Online storage prices come down slowly — Apple still the max

Drastic price cutting has hit the online storage space, or so you may read. But, unfortunately, most of the price cutting is for big time corporate users not us little guys. Well, that’s not completely true. There have been some serious price cuts on online storage for us ordinary users since I last wrote about this back in May.

That was when Google switched from super cheap prices to only sort of cheap prices — and you had to sign up to pay monthly instead of paying once a year. Big drag. Google’s prices remain unchanged, starting at $1.20 per GB per year (excluding the free space you get).

But, the competition is heating up some. In July, Dropbox effectively halved its prices by giving you 100 GB, not just 50, for $99 a year. Excluding the 2 GB they give you free, that’s 99 cents per GB per year. And ahead of the updated Kindle Fire tablets, Amazon made a similar move, halving the price of its Cloud storage to around 56 cents per GB (excluding the 5 GB you get free).

Sugarsync has not reduced its prices since May and still sits at $2 per GB per year for starters, falling to $1.02 if you buy the maximum 250 GB plan $1.58 if you buy the maximum 100 GB plan. Apple, too, remains stuck at the high end, charging $2 per GB for additional space on iCloud (excluding the 5 GB free) — and up to a maximum of only 50 GB.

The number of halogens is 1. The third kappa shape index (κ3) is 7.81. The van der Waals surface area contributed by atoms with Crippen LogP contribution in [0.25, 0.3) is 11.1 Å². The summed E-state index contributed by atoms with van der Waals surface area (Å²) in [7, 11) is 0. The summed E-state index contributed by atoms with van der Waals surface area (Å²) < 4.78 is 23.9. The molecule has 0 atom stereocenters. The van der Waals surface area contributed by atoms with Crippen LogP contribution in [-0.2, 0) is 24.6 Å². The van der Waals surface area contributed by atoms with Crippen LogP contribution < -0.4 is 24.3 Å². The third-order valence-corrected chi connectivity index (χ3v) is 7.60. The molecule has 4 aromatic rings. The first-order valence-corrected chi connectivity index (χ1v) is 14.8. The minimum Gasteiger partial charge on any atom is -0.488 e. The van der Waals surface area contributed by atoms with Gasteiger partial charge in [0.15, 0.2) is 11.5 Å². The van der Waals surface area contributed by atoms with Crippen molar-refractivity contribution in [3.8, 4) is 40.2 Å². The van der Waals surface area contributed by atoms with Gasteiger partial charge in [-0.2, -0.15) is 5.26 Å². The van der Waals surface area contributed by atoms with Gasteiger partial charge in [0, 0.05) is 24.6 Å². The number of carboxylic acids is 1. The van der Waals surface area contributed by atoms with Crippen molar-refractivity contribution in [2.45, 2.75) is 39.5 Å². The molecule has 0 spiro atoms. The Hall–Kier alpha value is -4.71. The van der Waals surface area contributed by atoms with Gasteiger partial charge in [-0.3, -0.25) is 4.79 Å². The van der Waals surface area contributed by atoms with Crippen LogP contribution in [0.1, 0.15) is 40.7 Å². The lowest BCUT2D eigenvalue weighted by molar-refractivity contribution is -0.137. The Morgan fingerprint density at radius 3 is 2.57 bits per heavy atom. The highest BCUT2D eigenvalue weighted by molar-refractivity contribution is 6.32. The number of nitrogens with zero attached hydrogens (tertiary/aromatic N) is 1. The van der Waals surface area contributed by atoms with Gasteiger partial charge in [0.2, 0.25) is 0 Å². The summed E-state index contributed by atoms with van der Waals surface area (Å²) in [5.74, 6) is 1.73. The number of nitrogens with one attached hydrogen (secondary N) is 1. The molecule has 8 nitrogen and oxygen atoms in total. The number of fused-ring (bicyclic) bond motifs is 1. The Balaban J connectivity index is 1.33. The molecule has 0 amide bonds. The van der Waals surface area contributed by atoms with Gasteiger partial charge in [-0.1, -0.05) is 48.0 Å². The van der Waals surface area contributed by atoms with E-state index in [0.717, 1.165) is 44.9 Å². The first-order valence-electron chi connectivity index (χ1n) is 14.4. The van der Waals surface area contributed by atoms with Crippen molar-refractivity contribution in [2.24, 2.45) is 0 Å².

So, slight improvements — I’m not complaining — but not the all-out-war that’s taking place in the enterprise online storage market.

Finally, I’ll add that I have sampled services from Dropbox, Google Drive and Amazon Cloud on Mac and Windows computers as well as on iOS and Android devices. And I’ve used iCloud on Macs and iOS. I like Dropbox best because it just works so reliably and in the manner you expect. But there are benefits from the more integrated services. Dumping photos into my Amazon Cloud drive as a back up and seeing them sync automagically into my Kindle Fire’s photo gallery app is pretty cool. And you retain more control, or a finer level of control, over the process than with iCloud’s photostream and other Apple syncing practices.

UPDATE: Here’s a table comparing the major services

Service Free (GB) Added data (GB) Prices per year Price/Gb/year
Apple 5 10/20/50 20/40/100 $2/$2/$2
Amazon 5 15/45/95/195 10/25/50/100 $0.67/$0.56/$0.53/$0.51
Dropbox 2 98/198/498 99/199/499 $1/$1/$1
Google 5 20/95/195 30/60/120 $1.49/$0.63/$0.61
Microsoft 7 20/50/100 10/20/50 $0.50/$0.50/$0.50
SugarSync 5 25/55/95/245 50/100/150/250 $2/$1.82/$1.58/$1.02

Notes: “Added data” and “Price/GB/year” exclude free space. Prices have been rounded in some cases. Amazon and Google offer even higher data plans up into the terabytes.

  • Pingback: The great Google storage price hike of 2012 | Gravitational Pull()

  • http://twitter.com/TechWiseRob Rob Styles

    Skydrive? $25 for 50 GB, $50 for 100 GB. Wide range of connectivity.

  • http://gravitationalpull.net/wp/ ampressman

    Rob, thanks for adding the Microsoft offering. Any change in that pricing or amount of storage lately? And how much do you get free?